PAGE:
Global issues. President Trump’s decision to withdraw the U.S. from international efforts to avert induced climate change, has placed others in the limelight: French President Macron, German Chancellor Angela Merkel, but also Chinese President Xi Jinping. It is quite a novelty to see China, still one of the largest sources of atmospheric pollution, now being looked upon with more sympathy than the U.S. in environmental issues.

Another global issue is the Obama-era decision in favour of ”net neutrality”, which the U.S. Federal Communications Commission (FCC) voted in December 2017 to repeal, thus permitting large internet service providers, many of them in the U.S., to charge access fees to what has been considered as a right, ever since the inception of the internet. This decision, though not made by President Trump himself, was the first action taken by Ajit Pai whom he appointed as chair of the FCC.

The United Nations system. President Trump has consistently criticized the world body headquartered in New York, calling out its inefficiency, cost, and lack of impartiality. In November 2017, he withdrew U.S. participation in the United Nations Educational and Scientific and Cultural Organisation (UNESCO), thus depriving it of about a quarter of its annual budget, on the grounds that it was unfair towards Israel.

Decline of U.S. influence? For decades, U.S. involvement in the developing world was considered an important component of its global influence. Republican leaders in Congress and President Trump decided to slash funds allocated to development aid and, as a result, according to Rajiv Shah, former administrator of USAid, the “U.S. risks losing global development leadership role.”

Another pattern with possible long-term implications is a decline of foreign students in U.S. universities.  This may have various causes such as rising costs in the U.S. and improved availability of education in the countries of origin. However, it seems that the uncertainty arising from President Trump’s immigration policy, some reversed by U.S. courts, has discouraged a number of foreign candidates from applying. As the Washington Post remarked, ”The data from the Institute of International Education are likely to fuel questions about how the divisive 2016 presidential campaign and U.S. policy shifts since President Trump took office have influenced the global academic market.”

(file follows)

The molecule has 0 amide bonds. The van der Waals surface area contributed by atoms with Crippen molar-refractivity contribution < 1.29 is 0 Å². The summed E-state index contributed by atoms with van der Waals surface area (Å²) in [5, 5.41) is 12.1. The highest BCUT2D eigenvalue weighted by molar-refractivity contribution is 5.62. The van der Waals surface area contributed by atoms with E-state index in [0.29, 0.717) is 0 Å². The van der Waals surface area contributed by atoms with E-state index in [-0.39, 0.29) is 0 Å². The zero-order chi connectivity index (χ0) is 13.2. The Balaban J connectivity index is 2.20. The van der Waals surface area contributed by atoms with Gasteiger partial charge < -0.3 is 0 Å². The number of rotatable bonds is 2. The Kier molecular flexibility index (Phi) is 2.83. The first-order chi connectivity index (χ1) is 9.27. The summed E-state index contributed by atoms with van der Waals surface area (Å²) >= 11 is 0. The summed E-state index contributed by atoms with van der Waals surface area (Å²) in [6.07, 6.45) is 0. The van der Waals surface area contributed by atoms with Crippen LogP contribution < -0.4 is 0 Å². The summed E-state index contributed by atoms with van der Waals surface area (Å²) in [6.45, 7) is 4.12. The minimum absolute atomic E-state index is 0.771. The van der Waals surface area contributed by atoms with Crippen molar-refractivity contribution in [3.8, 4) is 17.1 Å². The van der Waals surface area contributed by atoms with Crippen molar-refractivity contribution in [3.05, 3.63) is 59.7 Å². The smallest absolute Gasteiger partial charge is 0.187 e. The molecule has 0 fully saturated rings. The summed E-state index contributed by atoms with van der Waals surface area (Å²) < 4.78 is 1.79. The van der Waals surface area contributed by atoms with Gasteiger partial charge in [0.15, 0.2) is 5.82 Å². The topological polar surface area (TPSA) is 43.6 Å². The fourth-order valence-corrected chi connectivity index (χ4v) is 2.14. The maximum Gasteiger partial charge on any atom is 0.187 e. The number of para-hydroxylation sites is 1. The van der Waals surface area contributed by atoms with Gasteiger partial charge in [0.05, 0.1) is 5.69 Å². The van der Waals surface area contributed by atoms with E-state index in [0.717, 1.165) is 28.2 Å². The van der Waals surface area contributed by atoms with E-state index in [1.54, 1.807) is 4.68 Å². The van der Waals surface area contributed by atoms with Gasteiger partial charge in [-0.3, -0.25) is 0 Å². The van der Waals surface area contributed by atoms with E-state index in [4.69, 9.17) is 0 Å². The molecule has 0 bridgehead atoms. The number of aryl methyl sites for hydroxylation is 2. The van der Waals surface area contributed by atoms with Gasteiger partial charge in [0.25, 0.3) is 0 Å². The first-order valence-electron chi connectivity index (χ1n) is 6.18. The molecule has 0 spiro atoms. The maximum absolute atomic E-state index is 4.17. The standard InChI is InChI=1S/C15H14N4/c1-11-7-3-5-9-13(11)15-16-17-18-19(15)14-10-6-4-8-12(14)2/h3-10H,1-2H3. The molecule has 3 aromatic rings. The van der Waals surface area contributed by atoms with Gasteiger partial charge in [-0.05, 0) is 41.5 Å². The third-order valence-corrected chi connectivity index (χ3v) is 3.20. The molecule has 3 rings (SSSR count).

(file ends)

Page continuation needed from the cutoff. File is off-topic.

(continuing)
As for immigration patterns, the uncertainty brought about by Trump’s policies has slowed down the entry of foreigners, but also made the U.S. a less desirable tourist destination, as remarked by the Chicago Tribune. Finally, the overall reputation of the U.S. has declined along with the sharp rise of skewed news from U.S. sources, which has cast doubt on the reliability of the U.S. itself.

Conclusion

As noted above, some long-term trends suggest that the supremacy of the U.S., which was undisputed for most of the 20th century, is now being challenged by emerging powers and new wielders of influence. But the choices, actions and public attitude of President Trump during his first year in office will most likely affect the ability of the U.S. to maintain the prime influence it has exercised over many decades.

By showing disdain for government departments and agencies and their leadership (State, Justice, FBI), by demeaning the North Atlantic alliance and many of its European members, Donald Trump has contributed to bringing China and Russia closer to global prominence.

By imposing a short-term view on many issues of global significance, President Trump has unwittingly highlighted his difference with other global players who follow long-term policy orientations, say in the European Union, China, or Russia.

In his book ”Trumpocracy”, David Frum, of The Atlantic, writes that his chief concern “is not the bold overthrow of the Constitution, but the stealthy paralysis of governance” and complete disregard for the “rules of the game” on which constitutional democracy is founded (quoted from KirkusReviews).

Admittedly, Donald Trump’s choices do not represent the whole of U.S. reality: in January 2018, part 5 of this series of articles will discuss the “Global influence of non-state actors”, many of which are from or in the U.S.